Tag Archives: sfx

Analytics: Meet the OLS Dashboard

Here it is:  version 2.0 of our new OLS Dashboard:

CUNY_OLS_Dashboard (v1.0)

You can enter the OLS Dashboard from the link above or go directly to a full view of any of the included graphs via the links below:

Information about the source data for each of the graphs is displayed at the bottom of the individual graph page, not on the overview/dashboard page.

Try these features:

  • Click on a legend point in any of the graphs. This will offer a popup window with 2 options: “Keep Only” and “Exclude.” Selecting one of these options will filter the information only in this single graph, changing it to display only the selected data. Note, however, that the static 0-300K vertical axis makes it difficult to see individual school data.
  • There is an “Undo” option at the bottom-left of the page to remove a single filter action. Use the “Reset” option to remove multiple filtering steps at once.
  • Double-click on any graph to zoom in on the data. Once that is done, a “Home” button appears to take you back to the original view. The “Undo” and “Reset” buttons also work on these changes.

OLS is currently using Tableau Public’s free service to bring you this information. (Check the Tableau Public Status page if you can’t get to our OLS Dashboard.)

[Note that this blog post was updated on 27 April 2016 to point to v2.0 of the OLS Dashboard.  The image at the top is still the original v1.0 OLS Dashboard.]

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Primo: Palgrave Connect

The CUNY-wide licensed ebook titles of the Palgrave Connect collection are now active in SFX and can be discovered in Primo.

In SFX, 6,491 portfolios are active for all of CUNY in the PALGRAVE_CONNECT_EBOOKS_COMPLETE target.

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Impact of Primo on SFX

A few weeks ago, we (OLS staff) discussed ways in which the impact of Primo on other systems and environments could be illustrated.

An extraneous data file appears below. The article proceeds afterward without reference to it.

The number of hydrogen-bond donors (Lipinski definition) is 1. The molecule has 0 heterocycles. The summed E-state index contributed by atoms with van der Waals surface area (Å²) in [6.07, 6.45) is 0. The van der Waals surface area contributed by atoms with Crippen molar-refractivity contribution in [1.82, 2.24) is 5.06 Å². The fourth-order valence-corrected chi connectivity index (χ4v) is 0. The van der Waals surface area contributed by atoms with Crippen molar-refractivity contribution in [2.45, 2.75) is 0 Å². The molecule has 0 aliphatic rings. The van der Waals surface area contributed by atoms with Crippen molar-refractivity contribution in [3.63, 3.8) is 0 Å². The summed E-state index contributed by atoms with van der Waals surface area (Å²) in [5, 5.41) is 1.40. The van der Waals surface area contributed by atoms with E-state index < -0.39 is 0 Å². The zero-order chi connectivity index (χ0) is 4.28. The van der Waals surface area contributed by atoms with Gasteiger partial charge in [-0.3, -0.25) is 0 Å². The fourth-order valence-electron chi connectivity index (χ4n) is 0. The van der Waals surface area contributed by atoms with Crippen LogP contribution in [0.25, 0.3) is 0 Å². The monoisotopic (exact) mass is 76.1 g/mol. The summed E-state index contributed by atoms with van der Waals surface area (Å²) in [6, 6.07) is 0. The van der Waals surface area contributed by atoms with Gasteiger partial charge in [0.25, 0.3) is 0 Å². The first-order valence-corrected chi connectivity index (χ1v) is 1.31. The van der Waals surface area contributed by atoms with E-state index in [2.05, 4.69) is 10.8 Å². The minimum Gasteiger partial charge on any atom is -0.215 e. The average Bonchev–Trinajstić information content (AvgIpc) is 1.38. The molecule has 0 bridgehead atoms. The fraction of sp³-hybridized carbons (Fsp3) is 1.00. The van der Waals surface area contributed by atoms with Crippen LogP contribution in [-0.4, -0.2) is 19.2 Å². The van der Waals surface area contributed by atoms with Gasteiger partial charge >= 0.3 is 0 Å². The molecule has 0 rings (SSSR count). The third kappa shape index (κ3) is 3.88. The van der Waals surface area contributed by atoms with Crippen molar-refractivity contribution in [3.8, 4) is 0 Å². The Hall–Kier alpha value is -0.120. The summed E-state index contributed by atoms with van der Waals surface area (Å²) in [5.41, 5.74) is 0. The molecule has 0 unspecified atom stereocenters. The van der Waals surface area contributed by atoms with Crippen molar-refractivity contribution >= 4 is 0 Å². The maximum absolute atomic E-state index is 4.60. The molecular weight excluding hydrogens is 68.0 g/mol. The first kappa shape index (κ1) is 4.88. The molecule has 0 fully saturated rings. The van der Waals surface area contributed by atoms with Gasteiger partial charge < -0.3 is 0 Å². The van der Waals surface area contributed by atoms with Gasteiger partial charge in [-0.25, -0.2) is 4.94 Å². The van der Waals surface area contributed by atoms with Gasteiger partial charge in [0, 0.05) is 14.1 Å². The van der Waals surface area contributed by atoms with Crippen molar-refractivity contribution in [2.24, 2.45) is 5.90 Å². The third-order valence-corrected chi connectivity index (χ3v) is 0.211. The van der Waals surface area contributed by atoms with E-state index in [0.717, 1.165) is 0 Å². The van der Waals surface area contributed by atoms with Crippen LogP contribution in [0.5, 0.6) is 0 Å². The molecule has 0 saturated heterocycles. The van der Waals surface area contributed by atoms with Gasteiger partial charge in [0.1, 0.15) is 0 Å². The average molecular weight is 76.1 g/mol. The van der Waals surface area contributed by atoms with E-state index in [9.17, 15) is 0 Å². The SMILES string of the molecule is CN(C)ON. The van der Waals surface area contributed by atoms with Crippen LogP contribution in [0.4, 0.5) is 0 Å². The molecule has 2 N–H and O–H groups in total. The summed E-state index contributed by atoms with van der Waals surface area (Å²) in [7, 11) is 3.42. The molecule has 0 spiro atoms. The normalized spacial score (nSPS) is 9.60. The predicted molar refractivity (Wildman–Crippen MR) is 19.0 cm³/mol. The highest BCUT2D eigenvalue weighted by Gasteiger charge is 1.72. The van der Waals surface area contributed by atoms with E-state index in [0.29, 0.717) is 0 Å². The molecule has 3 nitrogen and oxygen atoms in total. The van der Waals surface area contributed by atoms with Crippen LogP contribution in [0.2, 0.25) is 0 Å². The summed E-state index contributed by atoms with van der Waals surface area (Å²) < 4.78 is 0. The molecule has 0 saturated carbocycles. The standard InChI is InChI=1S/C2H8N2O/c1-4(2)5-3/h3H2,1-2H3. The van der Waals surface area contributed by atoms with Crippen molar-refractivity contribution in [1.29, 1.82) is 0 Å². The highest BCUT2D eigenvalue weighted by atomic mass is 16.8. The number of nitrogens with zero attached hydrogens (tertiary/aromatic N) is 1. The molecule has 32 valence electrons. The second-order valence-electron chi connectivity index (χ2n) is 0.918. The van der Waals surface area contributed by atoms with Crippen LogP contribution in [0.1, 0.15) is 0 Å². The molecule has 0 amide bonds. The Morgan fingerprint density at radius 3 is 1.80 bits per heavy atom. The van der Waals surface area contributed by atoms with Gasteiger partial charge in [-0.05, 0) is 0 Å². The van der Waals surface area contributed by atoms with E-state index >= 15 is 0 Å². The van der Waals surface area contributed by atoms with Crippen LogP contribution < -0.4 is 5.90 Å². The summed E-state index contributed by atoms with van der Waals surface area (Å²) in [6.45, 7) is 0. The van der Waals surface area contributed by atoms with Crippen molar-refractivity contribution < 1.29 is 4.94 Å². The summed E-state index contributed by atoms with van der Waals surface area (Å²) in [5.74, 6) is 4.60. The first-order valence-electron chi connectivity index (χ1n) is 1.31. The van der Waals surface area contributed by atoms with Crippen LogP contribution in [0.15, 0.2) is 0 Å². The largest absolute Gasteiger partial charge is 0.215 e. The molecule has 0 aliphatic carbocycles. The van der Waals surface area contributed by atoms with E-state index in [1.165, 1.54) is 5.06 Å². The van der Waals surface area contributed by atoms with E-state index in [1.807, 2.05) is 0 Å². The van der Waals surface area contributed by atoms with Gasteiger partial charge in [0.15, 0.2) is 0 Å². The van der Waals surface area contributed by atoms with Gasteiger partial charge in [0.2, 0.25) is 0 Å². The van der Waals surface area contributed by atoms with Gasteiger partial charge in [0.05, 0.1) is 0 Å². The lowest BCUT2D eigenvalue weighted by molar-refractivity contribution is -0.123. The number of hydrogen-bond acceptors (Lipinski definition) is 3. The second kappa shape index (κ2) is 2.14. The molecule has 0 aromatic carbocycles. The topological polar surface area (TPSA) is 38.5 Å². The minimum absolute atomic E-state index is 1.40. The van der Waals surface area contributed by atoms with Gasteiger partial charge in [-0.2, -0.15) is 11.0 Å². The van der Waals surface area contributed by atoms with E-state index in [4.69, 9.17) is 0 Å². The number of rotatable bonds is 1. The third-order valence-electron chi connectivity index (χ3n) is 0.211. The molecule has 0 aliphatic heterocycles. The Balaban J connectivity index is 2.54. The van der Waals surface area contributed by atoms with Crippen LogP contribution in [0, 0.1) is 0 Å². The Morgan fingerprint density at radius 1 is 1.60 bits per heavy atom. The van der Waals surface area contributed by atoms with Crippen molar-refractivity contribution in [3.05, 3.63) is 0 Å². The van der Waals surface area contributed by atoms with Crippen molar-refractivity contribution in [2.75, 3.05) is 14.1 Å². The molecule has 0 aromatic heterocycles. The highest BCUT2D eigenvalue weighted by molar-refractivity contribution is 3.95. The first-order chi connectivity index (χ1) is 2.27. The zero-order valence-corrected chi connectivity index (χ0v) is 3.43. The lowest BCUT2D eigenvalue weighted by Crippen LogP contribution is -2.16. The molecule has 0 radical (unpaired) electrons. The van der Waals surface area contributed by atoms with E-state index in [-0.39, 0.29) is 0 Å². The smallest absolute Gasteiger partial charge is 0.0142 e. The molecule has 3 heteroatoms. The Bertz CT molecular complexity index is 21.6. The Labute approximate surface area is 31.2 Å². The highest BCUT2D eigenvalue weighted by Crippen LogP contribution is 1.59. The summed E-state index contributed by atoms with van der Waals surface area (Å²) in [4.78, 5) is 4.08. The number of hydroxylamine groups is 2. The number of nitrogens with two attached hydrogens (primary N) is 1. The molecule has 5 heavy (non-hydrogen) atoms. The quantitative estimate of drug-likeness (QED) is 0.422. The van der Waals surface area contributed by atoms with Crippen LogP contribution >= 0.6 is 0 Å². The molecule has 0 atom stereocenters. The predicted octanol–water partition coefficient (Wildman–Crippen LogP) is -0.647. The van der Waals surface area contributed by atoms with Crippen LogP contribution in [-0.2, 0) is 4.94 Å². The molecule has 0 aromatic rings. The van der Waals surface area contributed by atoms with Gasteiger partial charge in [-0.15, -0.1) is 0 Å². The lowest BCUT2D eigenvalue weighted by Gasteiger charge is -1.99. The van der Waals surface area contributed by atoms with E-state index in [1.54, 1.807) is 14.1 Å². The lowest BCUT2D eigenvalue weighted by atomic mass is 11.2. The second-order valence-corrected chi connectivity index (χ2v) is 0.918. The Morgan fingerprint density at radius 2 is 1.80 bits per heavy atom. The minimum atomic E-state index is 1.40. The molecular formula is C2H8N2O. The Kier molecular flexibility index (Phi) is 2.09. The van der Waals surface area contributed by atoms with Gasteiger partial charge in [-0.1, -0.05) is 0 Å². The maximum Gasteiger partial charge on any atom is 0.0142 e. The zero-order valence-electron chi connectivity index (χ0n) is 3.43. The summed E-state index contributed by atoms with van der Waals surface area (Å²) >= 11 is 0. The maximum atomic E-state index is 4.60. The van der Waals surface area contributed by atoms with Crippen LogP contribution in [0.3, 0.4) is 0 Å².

A good place to start with is SFX, since it’s so heavily involved in creating fulltext links in Primo. So one way to measure Primo’s impact on SFX is to count the number of OpenURLs generated by Primo (either through “View Online”, or through the menu under “Other Options”) and compare them to other providers/generators of OpenURLs.

In FY 14/15, the top 5 providers were Primo, bX, Ebsco, Google, and Gale (For the remaining providers, the numbers drop significantly). Here’s a table with the number of OpenURLs generated each month by each provider:

                bX	Ebsco	Gale	Google	Primo	Other
July-14	        3052	14185	6990	6847	308	9672
August-14	1147	7512	1571	5821	859	12186
September-14	4477	25903	3289	10940	19302	25912
October-14	10651	44538	8009	16150	63698	35567
November-14	12934	49530	11050	17189	97932	25718
December-14	9506	31664	7530	15206	86557	19483
January-15	2583	9595	2030	6925	22495	12034
February-15	6194	24143	3317	9526	49877	17518
March-15	12127	41397	7257	15032	96998	24205
April-15	11756	40696	8220	14330	103400	23534
May-15	        10033	33960	7951	13107	99598	18721
June-15	        3494	14075	1955	7026	28637	11702
TOTAL OpenURLs: 1538333

I thought the best way to show the behavior over time is to use an area chart, because it shows how values (# of requests) change over time for different categories (OpenURL “generators”):

impact1

Since it’s implementation at the end of August 2014, Primo has quickly taken over a large share of the OpenURLs resolved by SFX, at a small expense to the other providers, but not by much. It actually looks as if the percentage of requests for the other main providers has remained relatively stable

The same chart in absolute numbers looks like this:

impact2

So it looks as if Primo has taken over a large share of the OpenURL requests, but not so much by taking them “away” from other providers but by simply increasing the number of OpenURLs.

The total number of SFX requests for FY13/14 was about 1.1 million (1,107,169). In the past FY, this increased by almost 40% to 1.5 million (1,538,333). And of these, 670K (669661) came from Primo.

Observations:

  1. In FY 14/15, Primo was responsible for over 40% of OpenURL requests, i.e. SFX menus
  2. It reached this number very quickly, within about 2 months of going live
  3. It simply increased the number of requests, and did not diminish the contribution of other vendors
  4. Given the impact on SFX, the impact on e-resource usage (search sessions, etc.) should be significant as well
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